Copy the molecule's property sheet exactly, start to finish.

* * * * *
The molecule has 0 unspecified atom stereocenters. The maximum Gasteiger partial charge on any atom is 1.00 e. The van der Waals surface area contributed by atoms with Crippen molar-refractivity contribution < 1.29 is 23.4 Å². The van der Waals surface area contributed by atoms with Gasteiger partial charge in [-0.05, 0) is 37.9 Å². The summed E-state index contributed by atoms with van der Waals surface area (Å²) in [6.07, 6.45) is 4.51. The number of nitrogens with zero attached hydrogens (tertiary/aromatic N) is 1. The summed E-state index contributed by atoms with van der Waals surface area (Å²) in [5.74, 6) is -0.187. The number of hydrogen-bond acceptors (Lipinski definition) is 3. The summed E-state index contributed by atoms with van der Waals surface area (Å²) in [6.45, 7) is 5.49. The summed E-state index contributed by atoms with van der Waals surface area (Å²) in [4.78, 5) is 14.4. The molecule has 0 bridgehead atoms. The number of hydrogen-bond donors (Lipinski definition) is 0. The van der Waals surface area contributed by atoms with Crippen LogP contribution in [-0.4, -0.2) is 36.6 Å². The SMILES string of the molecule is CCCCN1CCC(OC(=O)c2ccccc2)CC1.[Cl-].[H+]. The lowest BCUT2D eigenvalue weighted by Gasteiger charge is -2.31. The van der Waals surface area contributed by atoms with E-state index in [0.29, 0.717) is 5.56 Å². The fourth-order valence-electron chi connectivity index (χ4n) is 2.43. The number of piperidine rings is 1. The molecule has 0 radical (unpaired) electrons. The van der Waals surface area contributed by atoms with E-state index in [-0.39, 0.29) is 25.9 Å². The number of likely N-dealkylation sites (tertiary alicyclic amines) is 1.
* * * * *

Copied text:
The molecule has 0 unspecified atom stereocenters. The maximum Gasteiger partial charge on any atom is 1.00 e. The van der Waals surface area contributed by atoms with Crippen molar-refractivity contribution < 1.29 is 23.4 Å². The van der Waals surface area contributed by atoms with Gasteiger partial charge in [-0.05, 0) is 37.9 Å². The summed E-state index contributed by atoms with van der Waals surface area (Å²) in [6.07, 6.45) is 4.51. The number of nitrogens with zero attached hydrogens (tertiary/aromatic N) is 1. The summed E-state index contributed by atoms with van der Waals surface area (Å²) in [5.74, 6) is -0.187. The number of hydrogen-bond acceptors (Lipinski definition) is 3. The summed E-state index contributed by atoms with van der Waals surface area (Å²) in [6.45, 7) is 5.49. The summed E-state index contributed by atoms with van der Waals surface area (Å²) in [4.78, 5) is 14.4. The molecule has 0 bridgehead atoms. The number of hydrogen-bond donors (Lipinski definition) is 0. The van der Waals surface area contributed by atoms with Crippen LogP contribution in [-0.4, -0.2) is 36.6 Å². The SMILES string of the molecule is CCCCN1CCC(OC(=O)c2ccccc2)CC1.[Cl-].[H+]. The lowest BCUT2D eigenvalue weighted by Gasteiger charge is -2.31. The van der Waals surface area contributed by atoms with E-state index in [0.29, 0.717) is 5.56 Å². The fourth-order valence-electron chi connectivity index (χ4n) is 2.43. The number of piperidine rings is 1. The molecule has 0 radical (unpaired) electrons. The van der Waals surface area contributed by atoms with E-state index in [-0.39, 0.29) is 25.9 Å². The number of likely N-dealkylation sites (tertiary alicyclic amines) is 1.